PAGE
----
English 13 concentrates on improving the student's ability to read carefully and critically and to write basic narrative and expository prose that adheres to the conventions of standard edited English. Students read and write about a variety of essays, stories and poems, as well as one longer text. Students learn what it means to read and write in an academic context. Editing skills--including the language of basic grammar, syntax, usage, and punctuation--are introduced. English 13X is a course parallel to English 13 for nonnative speakers who need additional work in English as a Second Language.
Philosophy & Goals
English 13/13X, the first course in our developmental writing sequence, engages under-prepared students in the rhetorical activities and skills necessary for success in the academy and the workplace. Generally, students who place into English 13/13X exhibit difficulties with the fundamental conventions of academic discourse, including reading comprehension, knowledge of rhetorical elements such as audience, genre, context, purpose, and modes, and awareness of Standard English, syntax, grammar, and mechanics.
English 13/13X seeks to help students understand academic discourse through intensive reading and writing about critical and creative texts. Students read a variety of genres, including poetry, editorials, short stories, novels, essays, and nonfiction. By the end of the semester, they should attain a reasonable degree of fluency and grammatical correctness and be able to write idea-driven personal narratives in preparation for more analytical writing in English 14/14X.
Students learn invention strategies such as free writing, process writing, and informal writing; and rhetorical strategies such as narration, description, and exemplification. They review basic grammar and punctuation in relation to their writing assignments. They present their writing in a full class workshop on a regular basis. All essays should go through a process of drafting, revising, editing, and proofreading. Twice in the semester, students submit a portfolio of their work that includes formal essays with drafts and revisions, in-class essays, and reflective/self-evaluative writing.
Because of social inequities, lack of familiarity with English, segregated discourse communities, and/or poor schooling, many English 13/13X students speak and write in non-standard English. Although students need to learn Standard English, they should not be taught to devalue or abandon their first languages or nonstandard dialects. Instead, students should understand that they can acquire Standard English used in academic discourse and retain their primary languages and cultures. In addition to Standard English, some English 13/13X students lack academic focus and preparation, which often results in poor retention rates and academic failure.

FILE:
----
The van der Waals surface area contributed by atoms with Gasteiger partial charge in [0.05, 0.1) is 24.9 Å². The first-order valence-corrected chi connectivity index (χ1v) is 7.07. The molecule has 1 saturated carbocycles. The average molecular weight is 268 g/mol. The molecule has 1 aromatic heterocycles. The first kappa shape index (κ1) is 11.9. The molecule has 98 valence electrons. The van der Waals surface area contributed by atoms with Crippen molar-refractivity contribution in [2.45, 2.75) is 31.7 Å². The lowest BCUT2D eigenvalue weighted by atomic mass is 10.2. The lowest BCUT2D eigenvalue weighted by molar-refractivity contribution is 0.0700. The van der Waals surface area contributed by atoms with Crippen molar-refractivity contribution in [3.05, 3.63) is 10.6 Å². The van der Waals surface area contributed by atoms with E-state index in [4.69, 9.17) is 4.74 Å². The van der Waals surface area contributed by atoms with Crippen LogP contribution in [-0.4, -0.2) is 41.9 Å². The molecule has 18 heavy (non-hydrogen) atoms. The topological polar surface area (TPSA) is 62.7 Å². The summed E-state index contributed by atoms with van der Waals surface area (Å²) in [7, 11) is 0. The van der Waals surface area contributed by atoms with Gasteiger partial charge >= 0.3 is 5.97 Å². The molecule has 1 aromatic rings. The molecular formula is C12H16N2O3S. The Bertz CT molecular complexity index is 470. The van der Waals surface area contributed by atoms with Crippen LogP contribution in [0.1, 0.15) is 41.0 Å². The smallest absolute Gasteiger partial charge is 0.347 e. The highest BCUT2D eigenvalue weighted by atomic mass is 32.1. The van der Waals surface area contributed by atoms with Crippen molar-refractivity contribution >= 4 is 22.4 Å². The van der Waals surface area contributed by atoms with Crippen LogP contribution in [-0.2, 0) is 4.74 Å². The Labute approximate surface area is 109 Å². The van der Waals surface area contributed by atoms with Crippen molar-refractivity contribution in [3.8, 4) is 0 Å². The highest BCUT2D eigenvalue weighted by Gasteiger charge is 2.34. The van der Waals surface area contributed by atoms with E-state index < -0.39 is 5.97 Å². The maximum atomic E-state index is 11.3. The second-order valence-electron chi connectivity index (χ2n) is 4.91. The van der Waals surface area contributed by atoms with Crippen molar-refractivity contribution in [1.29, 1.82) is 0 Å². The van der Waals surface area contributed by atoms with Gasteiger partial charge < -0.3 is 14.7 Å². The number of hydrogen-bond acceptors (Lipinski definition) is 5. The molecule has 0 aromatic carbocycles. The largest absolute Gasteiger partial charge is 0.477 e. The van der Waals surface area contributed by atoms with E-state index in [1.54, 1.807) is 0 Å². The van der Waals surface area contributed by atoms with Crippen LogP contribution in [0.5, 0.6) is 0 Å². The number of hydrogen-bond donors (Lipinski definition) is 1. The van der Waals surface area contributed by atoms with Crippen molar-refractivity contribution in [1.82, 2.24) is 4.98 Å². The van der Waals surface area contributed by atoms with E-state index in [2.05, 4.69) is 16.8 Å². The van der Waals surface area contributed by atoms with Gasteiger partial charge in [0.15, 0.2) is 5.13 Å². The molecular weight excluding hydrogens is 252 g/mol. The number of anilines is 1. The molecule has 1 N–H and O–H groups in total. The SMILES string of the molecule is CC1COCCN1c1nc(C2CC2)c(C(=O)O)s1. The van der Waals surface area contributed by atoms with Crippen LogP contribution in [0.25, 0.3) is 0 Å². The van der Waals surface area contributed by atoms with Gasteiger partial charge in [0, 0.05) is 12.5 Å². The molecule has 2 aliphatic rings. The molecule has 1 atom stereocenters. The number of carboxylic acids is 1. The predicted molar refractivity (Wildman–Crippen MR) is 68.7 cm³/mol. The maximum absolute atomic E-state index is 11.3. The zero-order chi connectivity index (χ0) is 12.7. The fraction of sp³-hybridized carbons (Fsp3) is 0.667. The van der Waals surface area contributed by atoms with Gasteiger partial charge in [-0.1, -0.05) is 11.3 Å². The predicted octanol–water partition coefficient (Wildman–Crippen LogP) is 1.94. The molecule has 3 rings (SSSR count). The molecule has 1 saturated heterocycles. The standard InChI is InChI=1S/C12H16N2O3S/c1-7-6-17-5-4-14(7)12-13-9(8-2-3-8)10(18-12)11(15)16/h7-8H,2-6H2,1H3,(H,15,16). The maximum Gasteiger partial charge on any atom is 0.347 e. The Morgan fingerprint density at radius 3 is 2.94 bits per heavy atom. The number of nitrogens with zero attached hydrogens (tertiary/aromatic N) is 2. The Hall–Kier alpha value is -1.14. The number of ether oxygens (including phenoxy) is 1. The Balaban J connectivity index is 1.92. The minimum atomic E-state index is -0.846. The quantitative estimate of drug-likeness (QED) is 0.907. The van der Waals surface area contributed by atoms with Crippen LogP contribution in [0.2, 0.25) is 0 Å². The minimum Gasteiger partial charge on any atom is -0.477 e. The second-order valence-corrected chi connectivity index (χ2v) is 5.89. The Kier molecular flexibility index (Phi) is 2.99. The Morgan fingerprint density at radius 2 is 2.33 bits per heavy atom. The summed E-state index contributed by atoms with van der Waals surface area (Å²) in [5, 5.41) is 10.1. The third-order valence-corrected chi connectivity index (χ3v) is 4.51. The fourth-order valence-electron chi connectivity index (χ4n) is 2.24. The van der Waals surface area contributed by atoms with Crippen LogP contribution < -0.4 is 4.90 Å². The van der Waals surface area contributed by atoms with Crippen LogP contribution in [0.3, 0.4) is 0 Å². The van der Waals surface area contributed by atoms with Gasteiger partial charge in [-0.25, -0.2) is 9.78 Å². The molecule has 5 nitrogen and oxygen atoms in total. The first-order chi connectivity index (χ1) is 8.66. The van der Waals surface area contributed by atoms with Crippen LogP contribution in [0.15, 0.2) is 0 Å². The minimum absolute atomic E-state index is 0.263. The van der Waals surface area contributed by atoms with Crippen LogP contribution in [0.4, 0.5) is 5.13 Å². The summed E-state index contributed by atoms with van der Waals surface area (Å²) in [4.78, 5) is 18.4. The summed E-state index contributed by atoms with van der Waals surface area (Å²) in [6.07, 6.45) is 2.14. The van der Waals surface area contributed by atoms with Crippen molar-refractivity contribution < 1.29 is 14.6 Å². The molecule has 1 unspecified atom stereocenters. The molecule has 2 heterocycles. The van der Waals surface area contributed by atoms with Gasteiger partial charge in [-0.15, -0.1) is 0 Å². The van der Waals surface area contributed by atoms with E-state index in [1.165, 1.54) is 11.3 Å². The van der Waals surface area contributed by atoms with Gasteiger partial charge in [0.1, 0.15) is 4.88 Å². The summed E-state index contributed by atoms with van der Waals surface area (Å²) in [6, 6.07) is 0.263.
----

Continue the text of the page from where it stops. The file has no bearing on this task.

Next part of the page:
Given that English 13/13X is designed to promote academic success among under-prepared students, increasing student retention is a major course goal. By critically exploring themes such as education that stress the relationship between their own experiences and texts, students are primed to improve their academic awareness, motivation, and writing as they learn to compose idea-driven personal narratives.
By the end of English 13/13X, students should be more fluent, critical readers with strategies for appropriating new language, concepts and discourses. On the continuum from English 13/13X to Core Seminar, English 13/13X students should:
- develop skills of fluency, comprehension, and interpretation;
- understand the need to reread and appropriately mark and annotate a text to develop a “reading”;
- be conversant with diverse genres, including fiction, nonfiction narrative, and the personal and academic essay;
- have practice using texts both as source material and writing models;
- have practice using close reading strategies such as paraphrasing, summarizing, marginal notation, and locating key words; and
- regularly access a dictionary for vocabulary acquisition.
By the end of English 13/13X, students should be able to write clear, reasonably correct, idea-driven essays. On the continuum from English 13/13X to Core Seminar, English 13/13X students should:
- gain rhetorical knowledge of purpose, audience, context, and voice in writing idea-driven personal narratives and impromptu essays;
- use a process approach—drafting, revising, and editing—to write formal and in-class essays;
- learn rhetorical strategies of narration, description, and exemplification;
- practice heuristics such as free-writing, informal journals, brainstorming, and clustering to create and develop ideas;
- engage in peer editing and writing workshops;
- develop control over the conventions of format and writing, including syntax, grammar, mechanics, and punctuation; and
- study and practice editing strategies through review of student writing and formal and informal grammar exercises.
All the above goals will be adapted with sensitivity toward students whose first language is not English.
- 3 formal (3-5-page) essays with drafts, including critical narrative and one idea-driven essay
- 2 in-class essays (minimum)
- Reflective/self-evaluative writing, for each formal essay or twice a semester
- Informal writing (e.g., journals, in-class writing, free-writing, blogging)
- Midterm Portfolio (optional): One finished essay, with drafts attached; in-class essay
- Final Portfolio: Two finished essays, with drafts attached; in-class essay; informal writing; meta-text (optional)